Choir Boy
Photo by Matthew Murphy.

It should surprise no one that Tarell Alvin McCraney‘s Choir Boy is so phenomenal. After all, McCraney breathed life into Chiron, a young African American male from Florida who is forced to grow up well before his time in the 2016 Best Picture winner, Moonlight (McCraney co-wrote the film with director Barry Jenkins).

Prior to Moonlight, McCraney gave us Pharus, a sassy but endearing student at the mostly black Charles R. Drew Prep School for Boys, the setting for Choir Boy.

Manhattan Theater Club first produced this work at their smaller Off-Broadway space in 2013. Now, they have rightfully moved it to their larger house–Broadway’s Samuel J. Friedman theatre where has already received two extensions and thunderous praise.

Photo by Matthew Murphy

Jeremy Pope leads a first-rate cast (many of whom have earned their Broadway debuts) in a play which questions whether faith can strengthen or strangle. The answer–for most of these earnest minds–is both:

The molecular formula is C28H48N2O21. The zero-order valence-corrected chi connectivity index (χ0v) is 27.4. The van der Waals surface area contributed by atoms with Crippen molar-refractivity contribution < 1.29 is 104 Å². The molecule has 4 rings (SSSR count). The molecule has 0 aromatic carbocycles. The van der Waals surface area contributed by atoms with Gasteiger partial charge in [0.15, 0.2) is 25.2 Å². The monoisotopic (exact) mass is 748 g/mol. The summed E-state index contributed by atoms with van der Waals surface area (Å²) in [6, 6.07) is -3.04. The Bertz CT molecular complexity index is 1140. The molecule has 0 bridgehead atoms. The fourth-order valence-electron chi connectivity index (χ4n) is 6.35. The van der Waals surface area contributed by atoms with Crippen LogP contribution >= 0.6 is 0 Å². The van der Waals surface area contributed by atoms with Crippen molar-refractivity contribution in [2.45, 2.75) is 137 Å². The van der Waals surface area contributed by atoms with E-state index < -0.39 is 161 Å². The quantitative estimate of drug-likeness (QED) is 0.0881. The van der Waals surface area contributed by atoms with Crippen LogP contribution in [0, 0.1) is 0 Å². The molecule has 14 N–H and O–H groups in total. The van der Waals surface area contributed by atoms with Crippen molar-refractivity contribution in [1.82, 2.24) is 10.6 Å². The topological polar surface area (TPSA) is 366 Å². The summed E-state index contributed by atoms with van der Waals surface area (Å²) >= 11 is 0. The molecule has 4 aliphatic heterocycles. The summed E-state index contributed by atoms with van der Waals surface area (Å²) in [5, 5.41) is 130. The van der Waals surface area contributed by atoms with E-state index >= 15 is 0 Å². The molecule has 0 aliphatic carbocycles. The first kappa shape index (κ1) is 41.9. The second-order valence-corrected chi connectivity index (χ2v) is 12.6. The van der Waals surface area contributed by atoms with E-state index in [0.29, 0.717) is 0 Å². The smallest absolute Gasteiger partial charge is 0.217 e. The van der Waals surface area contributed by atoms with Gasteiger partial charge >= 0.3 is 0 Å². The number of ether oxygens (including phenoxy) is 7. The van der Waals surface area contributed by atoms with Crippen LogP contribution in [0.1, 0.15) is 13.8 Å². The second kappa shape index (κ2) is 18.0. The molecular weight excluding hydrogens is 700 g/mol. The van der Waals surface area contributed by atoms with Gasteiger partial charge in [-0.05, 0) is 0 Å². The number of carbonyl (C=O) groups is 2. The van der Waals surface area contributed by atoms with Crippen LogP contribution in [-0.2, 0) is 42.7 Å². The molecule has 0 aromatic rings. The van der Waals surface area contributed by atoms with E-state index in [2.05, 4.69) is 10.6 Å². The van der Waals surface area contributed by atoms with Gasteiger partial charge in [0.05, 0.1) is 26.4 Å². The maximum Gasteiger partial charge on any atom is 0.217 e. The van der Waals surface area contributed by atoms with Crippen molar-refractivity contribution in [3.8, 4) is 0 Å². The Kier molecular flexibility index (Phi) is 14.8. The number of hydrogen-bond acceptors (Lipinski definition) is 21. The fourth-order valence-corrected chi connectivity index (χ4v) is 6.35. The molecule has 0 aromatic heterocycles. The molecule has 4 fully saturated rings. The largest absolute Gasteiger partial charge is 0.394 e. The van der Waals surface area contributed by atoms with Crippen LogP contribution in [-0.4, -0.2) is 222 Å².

When we walk with the Lord in the light of His Word,
what a glory He sheds on our way! While we do His good will,
he abides with us still,
and with all who will trust and obey.
Trust and obey

The old Methodist hymn serves as the official school song and reoccurs throughout this 90-minute play with music. Are trust and obedience to be followed blindly? McCraney refuses to definitively answer the question, but he writes with stunning honesty and covers a bounty of bases including sexuality, faith, doubt, hypocrisy, and loyalty.  Without heavy-handedness or preaching, he proves that he is playwright and screenwriter capable of relaying the African-American experience–simultaneously making it uniquely specific and yet so universal.

Choir Boy is now running through March 10th at the Samuel J. Friedman Theater 261 W. 47th St. (between Broadway and 8th avenue).  For tickets, visit the box office or click here.